In this age of downloadable music, is it possible that vinyl records are experiencing even faster growth than the numbers indicate? David Giffels wrote a story for The New York Times Magazine on a small vinyl record company in Cleveland, Gotta Groove Records. Giffels says the company is one of about 20 left in the United States that still press vinyl records. According to the story, vinyl record makers are still enjoying a resurgence in interest from music fans. Last year, according to the story, 2.8 million vinyl records were sold in the United States, according to Nielsen Co., and this year's numbers are about 40 percent higher. (The Recording Industry Association of America has different numbers -- 4 million LPs or EPs, up nearly 26 percent between 2009 and 2010, and about 300,000 vinyl singles, down about 4 percent). But Giffels' source at Gotta Groove says the real sales figures for vinyl are much, much higher. Nielsen's estimate only gets about 15 percent of the total, Vince Slusarz said, because most vinyl records are sold in independent shops, at clubs and through websites. "The majority of the stuff we press, it doesn't even have a bar code," Slusarz said. To put it all in perspective, though, keep in mind that 225.8 million [polycarbonate] CDs were shipped in the United States in 2010, according to RIAA. And an estimated 1,16 billion singles and 83.1 million albums were downloaded in 2010.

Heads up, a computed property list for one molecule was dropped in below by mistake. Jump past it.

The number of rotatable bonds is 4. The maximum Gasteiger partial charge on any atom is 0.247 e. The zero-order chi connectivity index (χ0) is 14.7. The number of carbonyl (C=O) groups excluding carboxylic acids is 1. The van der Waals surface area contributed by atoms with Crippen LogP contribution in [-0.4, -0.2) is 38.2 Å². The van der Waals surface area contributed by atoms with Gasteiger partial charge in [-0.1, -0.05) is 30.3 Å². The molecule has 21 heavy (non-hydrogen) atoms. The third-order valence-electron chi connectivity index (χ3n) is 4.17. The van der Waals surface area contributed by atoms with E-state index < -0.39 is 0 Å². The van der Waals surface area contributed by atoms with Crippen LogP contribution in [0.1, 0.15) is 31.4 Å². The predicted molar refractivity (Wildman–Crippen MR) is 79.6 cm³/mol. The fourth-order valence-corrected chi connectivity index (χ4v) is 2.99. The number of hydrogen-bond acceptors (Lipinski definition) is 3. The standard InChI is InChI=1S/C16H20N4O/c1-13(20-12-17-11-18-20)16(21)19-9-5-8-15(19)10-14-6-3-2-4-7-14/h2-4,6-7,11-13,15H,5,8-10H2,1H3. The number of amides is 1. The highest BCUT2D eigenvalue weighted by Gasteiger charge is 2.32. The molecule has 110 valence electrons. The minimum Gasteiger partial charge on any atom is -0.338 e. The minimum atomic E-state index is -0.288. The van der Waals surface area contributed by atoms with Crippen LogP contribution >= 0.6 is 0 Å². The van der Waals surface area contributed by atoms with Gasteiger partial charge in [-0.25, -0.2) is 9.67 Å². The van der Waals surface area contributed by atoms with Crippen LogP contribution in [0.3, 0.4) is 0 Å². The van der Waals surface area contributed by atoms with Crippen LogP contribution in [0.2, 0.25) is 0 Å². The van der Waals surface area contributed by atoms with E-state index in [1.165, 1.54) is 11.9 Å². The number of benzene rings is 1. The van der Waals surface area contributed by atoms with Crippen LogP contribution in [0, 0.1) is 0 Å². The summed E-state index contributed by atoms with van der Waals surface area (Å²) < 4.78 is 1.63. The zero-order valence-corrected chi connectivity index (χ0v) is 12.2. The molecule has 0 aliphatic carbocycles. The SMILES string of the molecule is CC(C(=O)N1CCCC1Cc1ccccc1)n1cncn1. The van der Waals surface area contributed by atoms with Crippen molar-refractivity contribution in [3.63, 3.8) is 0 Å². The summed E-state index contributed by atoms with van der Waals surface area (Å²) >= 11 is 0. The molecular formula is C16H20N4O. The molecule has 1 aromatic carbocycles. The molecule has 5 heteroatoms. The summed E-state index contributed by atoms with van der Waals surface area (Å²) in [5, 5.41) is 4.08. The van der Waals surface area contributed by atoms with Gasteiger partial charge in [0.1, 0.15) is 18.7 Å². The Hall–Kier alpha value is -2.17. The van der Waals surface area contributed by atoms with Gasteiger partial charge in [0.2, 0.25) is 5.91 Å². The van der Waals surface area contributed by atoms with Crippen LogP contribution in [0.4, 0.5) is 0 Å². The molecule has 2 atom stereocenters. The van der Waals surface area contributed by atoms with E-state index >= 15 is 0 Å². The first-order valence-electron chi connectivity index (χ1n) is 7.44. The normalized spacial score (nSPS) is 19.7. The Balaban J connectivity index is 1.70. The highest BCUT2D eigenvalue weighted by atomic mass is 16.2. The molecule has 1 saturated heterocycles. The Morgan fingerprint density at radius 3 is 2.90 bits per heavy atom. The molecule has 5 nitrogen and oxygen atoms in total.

Just how many people love vinyl records?
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